Westbrook Law PLLC Notches Win in Wrongful Repossession Trial

After a trial in December of 2017, the Montcalm County Circuit Court ruled in favor of the defendant and counter-plaintiff, represented by Westbrook Law PLLC, in a case that began as a $5,000.00 deficiency claim by the plaintiff/counter-defendant car dealer, and ended with a judgment against the car dealer for more than $10,000.00.

The case, Powers v. Brown, resulted from the dealer’s claim that the buyer missed an installment payment on his auto loan, thus entitling the dealer to repossess the vehicle and collect a deficiency balance on the loan. However, the evidence introduced at trial showed that the dealer had no contractual right to repossess the vehicle. Relying on Michigan’s conversion statute, M.C.L. § 600.2919a, Westbrook Law PLLC argued on behalf of the buyer that the dealer was liable for damages. The court (J. Schafer) agreed, finding that the dealer was liable for double damages and attorney fees.

TJW

House Financial Services Committee Evaluates Bill to Exempt Collection Lawyers from Fair Debt Collection Practices Act

In December, House Bill H.R. 4550, entitled “Practice of Law Technical Clarification Act of 2017,” was introduced by sponsors Vincente Gonzalez (D-Tex.) and Alexander Mooney (R-W. Va.). If passed, the bill would dramatically limit the legal protections to consumers currently provided by the federal Fair Debt Collection Practices Act, 15 U.S.C. §§ 1692-1692o (“FDCPA”), by completely exempting collection lawyers from liability. Under current law, collection lawyers are treated the same as other debt collectors, and prohibited from engaging in abusive, misleading, or unfair collection practices. See Jerman v. Carlisle, McNellie, Rini, Kramer & Ulrich LPA, 559 U.S. 573 (2010). Westbrook Law PLLC has filed several lawsuits against collection law firms that violated the FDCPA. Those claims would not exist under the law as amended by H.R. 4550, and there is little question that the amendment would enable new and intensified abuses by collection law firms to go unchecked.

H.R. 4550 is currently being evaluated by the House Financial Services Committee, which may approve or kill the bill. Westbrook Law PLLC is actively engaging with committee members to ensure they are aware of the anti-consumer nature of this bill and to request that they do their part to prevent it from becoming law.

TJW

Equifax Leaked Your Personal Information – Now What?

On September 7, 2017, Equifax, one of the “big three” U.S. credit reporting agencies, reported that hackers had gained access to sensitive personal information of 143 million Americans contained within Equifax’s extensive consumer files. If Equifax has a credit file on you–as it does on most Americans–your chances of being affected by this data breach are more than 50%. Equifax has known about this hack since June 29, 2017.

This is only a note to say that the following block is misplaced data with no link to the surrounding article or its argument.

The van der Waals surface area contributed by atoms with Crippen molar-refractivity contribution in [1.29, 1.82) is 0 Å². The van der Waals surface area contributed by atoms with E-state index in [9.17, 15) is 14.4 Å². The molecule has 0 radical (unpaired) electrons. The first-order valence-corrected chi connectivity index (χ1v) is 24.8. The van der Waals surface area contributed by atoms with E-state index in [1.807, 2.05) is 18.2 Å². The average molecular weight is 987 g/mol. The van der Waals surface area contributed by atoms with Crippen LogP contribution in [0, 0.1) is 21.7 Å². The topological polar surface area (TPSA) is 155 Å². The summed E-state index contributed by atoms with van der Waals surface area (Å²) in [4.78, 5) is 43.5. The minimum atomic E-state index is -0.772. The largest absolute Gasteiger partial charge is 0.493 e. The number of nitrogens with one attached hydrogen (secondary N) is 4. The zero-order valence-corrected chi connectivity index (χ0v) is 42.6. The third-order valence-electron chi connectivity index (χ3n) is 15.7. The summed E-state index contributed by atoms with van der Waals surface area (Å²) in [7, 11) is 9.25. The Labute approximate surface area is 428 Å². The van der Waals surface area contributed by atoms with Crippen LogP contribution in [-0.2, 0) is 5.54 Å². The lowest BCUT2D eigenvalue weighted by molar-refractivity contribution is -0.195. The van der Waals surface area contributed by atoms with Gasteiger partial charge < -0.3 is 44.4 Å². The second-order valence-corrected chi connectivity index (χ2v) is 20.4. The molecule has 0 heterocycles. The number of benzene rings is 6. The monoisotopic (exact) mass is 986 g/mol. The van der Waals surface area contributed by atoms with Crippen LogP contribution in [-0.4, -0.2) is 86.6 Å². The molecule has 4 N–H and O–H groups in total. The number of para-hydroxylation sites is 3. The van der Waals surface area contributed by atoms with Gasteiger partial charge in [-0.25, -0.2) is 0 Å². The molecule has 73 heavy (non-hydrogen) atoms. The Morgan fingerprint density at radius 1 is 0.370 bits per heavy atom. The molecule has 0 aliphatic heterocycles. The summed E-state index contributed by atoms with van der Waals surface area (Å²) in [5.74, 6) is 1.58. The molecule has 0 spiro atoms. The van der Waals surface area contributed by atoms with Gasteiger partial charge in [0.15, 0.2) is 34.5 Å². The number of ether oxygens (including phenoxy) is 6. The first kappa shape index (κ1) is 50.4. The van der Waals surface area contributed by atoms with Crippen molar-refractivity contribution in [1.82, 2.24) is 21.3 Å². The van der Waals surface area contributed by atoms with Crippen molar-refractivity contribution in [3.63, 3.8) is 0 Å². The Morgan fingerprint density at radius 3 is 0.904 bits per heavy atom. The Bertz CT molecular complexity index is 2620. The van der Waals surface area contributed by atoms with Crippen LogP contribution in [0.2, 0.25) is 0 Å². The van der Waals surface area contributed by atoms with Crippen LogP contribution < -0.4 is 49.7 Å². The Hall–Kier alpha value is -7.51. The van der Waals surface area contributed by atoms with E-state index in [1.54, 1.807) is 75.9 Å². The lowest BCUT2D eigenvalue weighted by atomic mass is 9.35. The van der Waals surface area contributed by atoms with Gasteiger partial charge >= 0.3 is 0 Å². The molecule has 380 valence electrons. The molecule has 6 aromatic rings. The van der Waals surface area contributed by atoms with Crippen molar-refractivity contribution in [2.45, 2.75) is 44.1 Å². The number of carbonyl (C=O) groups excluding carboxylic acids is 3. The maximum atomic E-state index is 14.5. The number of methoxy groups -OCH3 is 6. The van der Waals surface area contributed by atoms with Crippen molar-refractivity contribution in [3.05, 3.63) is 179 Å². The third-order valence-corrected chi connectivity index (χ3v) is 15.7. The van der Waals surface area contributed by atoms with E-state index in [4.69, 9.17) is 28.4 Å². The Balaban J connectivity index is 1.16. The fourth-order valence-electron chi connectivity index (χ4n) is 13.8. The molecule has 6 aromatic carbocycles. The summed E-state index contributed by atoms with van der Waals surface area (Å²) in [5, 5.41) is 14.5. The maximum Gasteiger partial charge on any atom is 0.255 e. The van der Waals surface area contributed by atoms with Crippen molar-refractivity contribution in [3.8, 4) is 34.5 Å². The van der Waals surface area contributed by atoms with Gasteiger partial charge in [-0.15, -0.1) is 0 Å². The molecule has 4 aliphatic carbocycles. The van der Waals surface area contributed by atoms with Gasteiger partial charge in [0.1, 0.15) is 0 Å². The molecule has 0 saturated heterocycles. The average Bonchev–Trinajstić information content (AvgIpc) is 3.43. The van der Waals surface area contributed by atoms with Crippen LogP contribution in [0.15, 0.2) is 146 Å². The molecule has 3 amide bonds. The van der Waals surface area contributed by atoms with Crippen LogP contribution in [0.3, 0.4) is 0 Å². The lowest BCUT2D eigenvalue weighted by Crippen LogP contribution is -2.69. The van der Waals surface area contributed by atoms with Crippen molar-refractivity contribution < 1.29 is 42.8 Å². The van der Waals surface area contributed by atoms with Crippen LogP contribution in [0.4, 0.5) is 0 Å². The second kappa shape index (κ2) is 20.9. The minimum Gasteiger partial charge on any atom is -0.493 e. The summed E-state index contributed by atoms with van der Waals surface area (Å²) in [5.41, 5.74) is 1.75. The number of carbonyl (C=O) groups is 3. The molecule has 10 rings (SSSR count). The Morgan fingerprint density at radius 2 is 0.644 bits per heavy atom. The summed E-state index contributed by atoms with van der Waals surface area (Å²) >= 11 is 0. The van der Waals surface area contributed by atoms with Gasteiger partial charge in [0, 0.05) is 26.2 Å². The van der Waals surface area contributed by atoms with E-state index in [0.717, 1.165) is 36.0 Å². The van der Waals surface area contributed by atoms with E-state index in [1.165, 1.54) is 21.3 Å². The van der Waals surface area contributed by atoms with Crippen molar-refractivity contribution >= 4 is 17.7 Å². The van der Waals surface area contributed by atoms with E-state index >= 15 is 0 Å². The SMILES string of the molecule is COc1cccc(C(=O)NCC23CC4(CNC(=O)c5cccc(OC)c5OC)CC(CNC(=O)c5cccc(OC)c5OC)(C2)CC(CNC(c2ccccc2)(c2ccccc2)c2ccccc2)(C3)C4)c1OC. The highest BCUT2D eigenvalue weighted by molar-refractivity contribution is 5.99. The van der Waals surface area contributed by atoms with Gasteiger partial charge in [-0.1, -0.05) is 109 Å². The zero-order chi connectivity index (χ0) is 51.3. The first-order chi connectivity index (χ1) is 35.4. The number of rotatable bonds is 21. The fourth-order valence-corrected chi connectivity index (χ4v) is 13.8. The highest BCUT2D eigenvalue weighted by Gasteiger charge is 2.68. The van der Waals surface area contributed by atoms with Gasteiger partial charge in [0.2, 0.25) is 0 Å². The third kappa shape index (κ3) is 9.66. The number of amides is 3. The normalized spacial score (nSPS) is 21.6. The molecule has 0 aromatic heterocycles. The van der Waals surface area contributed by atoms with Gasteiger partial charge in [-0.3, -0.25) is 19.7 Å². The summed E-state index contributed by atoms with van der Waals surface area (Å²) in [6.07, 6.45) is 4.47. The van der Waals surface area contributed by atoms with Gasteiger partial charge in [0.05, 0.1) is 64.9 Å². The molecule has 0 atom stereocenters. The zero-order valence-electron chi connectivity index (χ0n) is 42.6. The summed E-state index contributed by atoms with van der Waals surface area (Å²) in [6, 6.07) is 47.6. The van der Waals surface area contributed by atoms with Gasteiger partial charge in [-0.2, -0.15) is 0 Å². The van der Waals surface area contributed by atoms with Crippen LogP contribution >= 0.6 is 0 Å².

Equifax keeps extensive dossiers of data about consumers and sells that data to prospective creditors, current creditors, and others who subscribe to Equifax’s services. While some news outlets have described the hack as affecting Equifax “customers,” this is not accurate. Equifax has a file on you regardless of whether you have ever consented to it, and it is allowed, subject to the constraints of the Fair Credit Reporting Act 15 U.S.C. § 1681 (“FCRA”), to disclose your information to its subscribers. In other words, you are its product, not its customer.

The data in Equifax’s file typically includes the person’s name, address history, social security number, telephone numbers, a detailed credit history–i.e., open and/or closed loans and credit accounts, amounts owed, amounts and dates of recent payments, and any history of late payments or defaults–and public record information like bankruptcies or judgments. Equifax’s credit file on a consumer typically contains sufficient information to enable an unscrupulous person to steal the consumer’s identify and open fraudulent credit accounts in his or her name. This type of identity theft can result in enormous disruption, including harassment by debt collectors seeking to collect the fraudulently incurred debt, closure or freezing of existing legitimate lines of credit, and inability to obtain new legitimate loans because of damage to the victim’s credit inflicted by failure to repay the fraudulent loans.

Equifax and its main competitors, Trans Union and Experian, are closely regulated by the FCRA and have a duty under the law to ensure “maximum possible accuracy” of consumer reports provided to third parties. Numerous class-action lawsuits have already been filed regarding the data breach, and chances are good that you may be deemed a member of one or more classes and may eventually be entitled to relief accordingly. However, the more immediate concern is potential identity theft and damage to consumers’ credit. If you do not already monitor your credit, now is a good time to start. Note that Equifax, Trans Union and Experian are required by law to provide each consumer with at least one full, free credit report annually. These bureaus provide free credit reports online at www.annualcreditreport.com. In addition, if you are ever denied credit on the basis of an Equifax, Experian, or Trans Union report, you have the legal right to receive a free copy of the report on which the credit denial was based. Exercise this right any time you are denied credit for any reason.